Demystifying digital budgets
This second edition of our new ‘How-to’ digital series concentrates on the process of agreeing and setting budgets. Phew Internet’s Studio Manager, Kern Roderick-Jones walks you through it.
You’ve already decided that your business needs to enhance its digital offering and in July I talked about the eight steps which will help to set digital objectives. Now that you know what you want to achieve, the objectives that you’ve committed to paper, the information you decided on in the first three of our eight steps will help define how aggressive you want to be, and so helping guide the budget at the start.
Initially there are quite a few potential overheads to bear in mind and whether you choose to manage most things in-house, split the work between you and an agency or brief an agency to execute the plan under your guidance, you’ll need to factor in and ask yourself these questions:
- Resources: it’s essential to consider what support you need and where it will come from – and add that to your overall ‘activity’ budget for a complete picture on planned spend for the year ahead
- Content: are you happy that your website conveys what you do in the best and a succinct way? If not, how long will it take you to improve the content?
- Design: what, if any, modifications need to be made to support upcoming business developments?
- Development: is your site fully optimised for tablets and mobile browsing and if relevant, transactions?
- Hosting: what have you paid previously? Are you happy that the service will be reliable as you scale?
- Technical support: do you think your requirements will be the same next year? How could this affect what you paid and who your partner is?
- Campaigns: PPC, SEO, affiliate, display and cross-channel advertising and re-marketing should all be considered. The latter is highly complex and powerful – and each of these disciplines will cost different amounts based on how much time, creative assets and changes you need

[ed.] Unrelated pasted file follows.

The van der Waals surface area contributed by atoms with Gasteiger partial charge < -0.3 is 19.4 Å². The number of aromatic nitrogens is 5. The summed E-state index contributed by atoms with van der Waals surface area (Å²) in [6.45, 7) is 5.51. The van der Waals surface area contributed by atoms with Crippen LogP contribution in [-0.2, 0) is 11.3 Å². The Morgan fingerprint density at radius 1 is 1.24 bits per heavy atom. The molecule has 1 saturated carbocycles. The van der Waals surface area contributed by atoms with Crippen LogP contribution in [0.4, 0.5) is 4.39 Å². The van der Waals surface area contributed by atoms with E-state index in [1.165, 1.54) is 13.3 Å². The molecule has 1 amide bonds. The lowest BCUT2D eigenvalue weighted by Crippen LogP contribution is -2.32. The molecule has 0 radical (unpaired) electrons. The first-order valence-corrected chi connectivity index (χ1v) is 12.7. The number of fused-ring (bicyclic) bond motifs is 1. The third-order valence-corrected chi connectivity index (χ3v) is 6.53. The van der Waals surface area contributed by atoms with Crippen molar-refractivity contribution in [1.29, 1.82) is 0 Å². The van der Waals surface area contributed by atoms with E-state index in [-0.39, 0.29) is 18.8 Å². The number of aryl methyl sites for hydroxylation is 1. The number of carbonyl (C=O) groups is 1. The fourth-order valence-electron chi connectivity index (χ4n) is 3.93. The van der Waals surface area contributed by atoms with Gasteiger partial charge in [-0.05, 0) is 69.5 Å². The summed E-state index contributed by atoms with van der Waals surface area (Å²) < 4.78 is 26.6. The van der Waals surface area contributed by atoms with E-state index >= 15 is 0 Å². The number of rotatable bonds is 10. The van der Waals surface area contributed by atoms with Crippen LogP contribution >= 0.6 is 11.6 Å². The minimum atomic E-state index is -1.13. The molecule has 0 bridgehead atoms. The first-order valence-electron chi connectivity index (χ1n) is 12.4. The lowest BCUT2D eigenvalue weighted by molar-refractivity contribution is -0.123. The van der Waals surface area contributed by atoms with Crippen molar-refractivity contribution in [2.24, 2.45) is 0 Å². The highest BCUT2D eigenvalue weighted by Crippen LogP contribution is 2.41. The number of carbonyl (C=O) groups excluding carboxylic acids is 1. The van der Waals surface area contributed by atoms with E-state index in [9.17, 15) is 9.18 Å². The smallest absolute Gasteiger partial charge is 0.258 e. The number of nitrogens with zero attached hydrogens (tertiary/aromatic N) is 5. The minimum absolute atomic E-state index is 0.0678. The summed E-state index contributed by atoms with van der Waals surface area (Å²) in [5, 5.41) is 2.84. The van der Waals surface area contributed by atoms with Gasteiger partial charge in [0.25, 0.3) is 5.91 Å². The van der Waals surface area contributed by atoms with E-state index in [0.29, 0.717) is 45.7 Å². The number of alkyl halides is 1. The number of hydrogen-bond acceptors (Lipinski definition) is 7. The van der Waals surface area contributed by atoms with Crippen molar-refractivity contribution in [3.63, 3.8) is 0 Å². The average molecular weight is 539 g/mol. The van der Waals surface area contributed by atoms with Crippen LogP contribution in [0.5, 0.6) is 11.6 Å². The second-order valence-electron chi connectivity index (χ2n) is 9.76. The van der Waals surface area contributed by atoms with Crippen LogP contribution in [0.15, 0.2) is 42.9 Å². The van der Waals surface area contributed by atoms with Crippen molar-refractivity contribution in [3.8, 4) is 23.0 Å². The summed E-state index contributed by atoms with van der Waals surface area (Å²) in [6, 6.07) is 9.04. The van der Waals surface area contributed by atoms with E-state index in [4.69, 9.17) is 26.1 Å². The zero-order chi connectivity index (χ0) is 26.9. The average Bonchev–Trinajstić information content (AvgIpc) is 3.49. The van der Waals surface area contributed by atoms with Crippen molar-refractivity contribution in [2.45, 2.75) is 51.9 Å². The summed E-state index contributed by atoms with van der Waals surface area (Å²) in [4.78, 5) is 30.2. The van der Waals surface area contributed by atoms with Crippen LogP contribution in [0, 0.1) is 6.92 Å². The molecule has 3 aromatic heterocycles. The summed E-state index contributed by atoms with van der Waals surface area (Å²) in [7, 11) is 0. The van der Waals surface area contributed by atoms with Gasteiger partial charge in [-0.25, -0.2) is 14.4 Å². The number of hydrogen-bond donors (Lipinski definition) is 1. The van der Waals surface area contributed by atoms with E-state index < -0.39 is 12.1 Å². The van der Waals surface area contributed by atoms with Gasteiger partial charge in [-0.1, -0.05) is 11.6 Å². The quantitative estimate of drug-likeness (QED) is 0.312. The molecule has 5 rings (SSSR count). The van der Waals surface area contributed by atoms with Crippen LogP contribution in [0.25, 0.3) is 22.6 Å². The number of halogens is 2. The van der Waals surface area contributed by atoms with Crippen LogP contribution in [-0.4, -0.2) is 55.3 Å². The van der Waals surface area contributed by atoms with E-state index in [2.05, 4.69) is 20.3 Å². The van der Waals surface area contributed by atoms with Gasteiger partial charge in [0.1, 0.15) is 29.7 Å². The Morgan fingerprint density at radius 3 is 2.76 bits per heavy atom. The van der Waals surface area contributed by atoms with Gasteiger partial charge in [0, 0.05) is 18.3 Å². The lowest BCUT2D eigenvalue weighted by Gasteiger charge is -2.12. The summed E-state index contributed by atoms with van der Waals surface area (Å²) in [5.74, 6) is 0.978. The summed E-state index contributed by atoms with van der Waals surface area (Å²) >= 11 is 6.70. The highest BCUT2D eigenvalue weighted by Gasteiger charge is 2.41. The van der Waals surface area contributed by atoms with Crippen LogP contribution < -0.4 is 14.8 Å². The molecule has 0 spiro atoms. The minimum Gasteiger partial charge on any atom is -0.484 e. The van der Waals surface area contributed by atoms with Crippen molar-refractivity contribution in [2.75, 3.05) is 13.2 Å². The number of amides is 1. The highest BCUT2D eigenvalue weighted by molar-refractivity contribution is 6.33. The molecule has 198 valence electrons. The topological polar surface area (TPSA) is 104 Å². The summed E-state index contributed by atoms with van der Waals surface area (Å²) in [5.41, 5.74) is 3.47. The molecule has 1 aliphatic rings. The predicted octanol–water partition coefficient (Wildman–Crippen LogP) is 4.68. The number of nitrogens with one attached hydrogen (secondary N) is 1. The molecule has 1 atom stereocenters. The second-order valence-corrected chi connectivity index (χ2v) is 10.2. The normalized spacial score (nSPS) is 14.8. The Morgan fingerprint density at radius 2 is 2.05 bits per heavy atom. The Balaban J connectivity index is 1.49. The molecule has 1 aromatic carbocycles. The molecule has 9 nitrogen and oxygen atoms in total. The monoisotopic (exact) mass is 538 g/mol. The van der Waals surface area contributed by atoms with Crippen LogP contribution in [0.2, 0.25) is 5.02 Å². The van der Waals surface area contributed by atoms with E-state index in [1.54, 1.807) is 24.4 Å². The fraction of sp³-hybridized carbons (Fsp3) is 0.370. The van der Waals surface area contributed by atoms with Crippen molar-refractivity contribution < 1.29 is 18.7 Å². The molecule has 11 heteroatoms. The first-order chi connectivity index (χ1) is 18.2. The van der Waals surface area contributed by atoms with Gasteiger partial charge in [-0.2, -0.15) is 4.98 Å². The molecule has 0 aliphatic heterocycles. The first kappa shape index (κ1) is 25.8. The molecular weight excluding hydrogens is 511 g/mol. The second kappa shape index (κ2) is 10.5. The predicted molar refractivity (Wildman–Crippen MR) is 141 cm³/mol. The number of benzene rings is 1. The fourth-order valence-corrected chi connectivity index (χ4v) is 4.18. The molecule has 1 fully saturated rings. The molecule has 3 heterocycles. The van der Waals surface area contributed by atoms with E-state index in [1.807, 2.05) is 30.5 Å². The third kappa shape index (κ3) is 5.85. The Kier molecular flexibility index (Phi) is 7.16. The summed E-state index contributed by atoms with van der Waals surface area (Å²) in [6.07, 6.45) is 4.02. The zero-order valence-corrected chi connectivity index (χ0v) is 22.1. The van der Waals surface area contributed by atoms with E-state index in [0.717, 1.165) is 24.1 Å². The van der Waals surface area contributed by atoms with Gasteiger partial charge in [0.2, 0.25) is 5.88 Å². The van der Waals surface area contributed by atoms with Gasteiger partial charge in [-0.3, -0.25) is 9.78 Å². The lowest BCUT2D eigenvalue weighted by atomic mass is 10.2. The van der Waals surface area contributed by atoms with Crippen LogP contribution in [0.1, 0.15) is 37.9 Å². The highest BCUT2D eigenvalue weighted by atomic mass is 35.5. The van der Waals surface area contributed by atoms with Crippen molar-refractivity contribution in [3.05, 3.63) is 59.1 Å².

- Social media: having a presence on any social media network takes more time (which costs, particularly if you’re outsourcing this aspect) than you think because you’re creating content and having conversations with a 24/7 community. Consider where you think customers and interested parties will want to hear about and respond to your brand, pick a couple of platforms to start with and add a 20% cushion into your original budget for this area.
- Email marketing and content: newsletters, blogs and email marketing campaigns all feature in this category. They take a little budget to design but can take a lot of time to produce the content, so consider what that will cost and which will of the tactics in this category will deliver the best value.
- Measurement: find reliable, cost-effective and practical processes and frameworks that allow you to easily monitor and report on all your digital work.
I think the main thing to bear in mind when forecasting and monitoring any digital expenditure is to think more broadly than your spend and the direct ROI. Work with stakeholders across your organisation to see how a digital plan can support functions such as sales and customer service and plan to measure results there too.
Finally, focus your time, money and energy on what you believe will work best to support the overall business goals. Digital activity is highly measureable and provides advanced reporting like no other marketing channel out there – but you need to add in some instinct and experience to the planning mix too.
We can help by supporting the strategy and execution of any or all of the components which affect your budgeting process. Please contact me to discuss your next steps.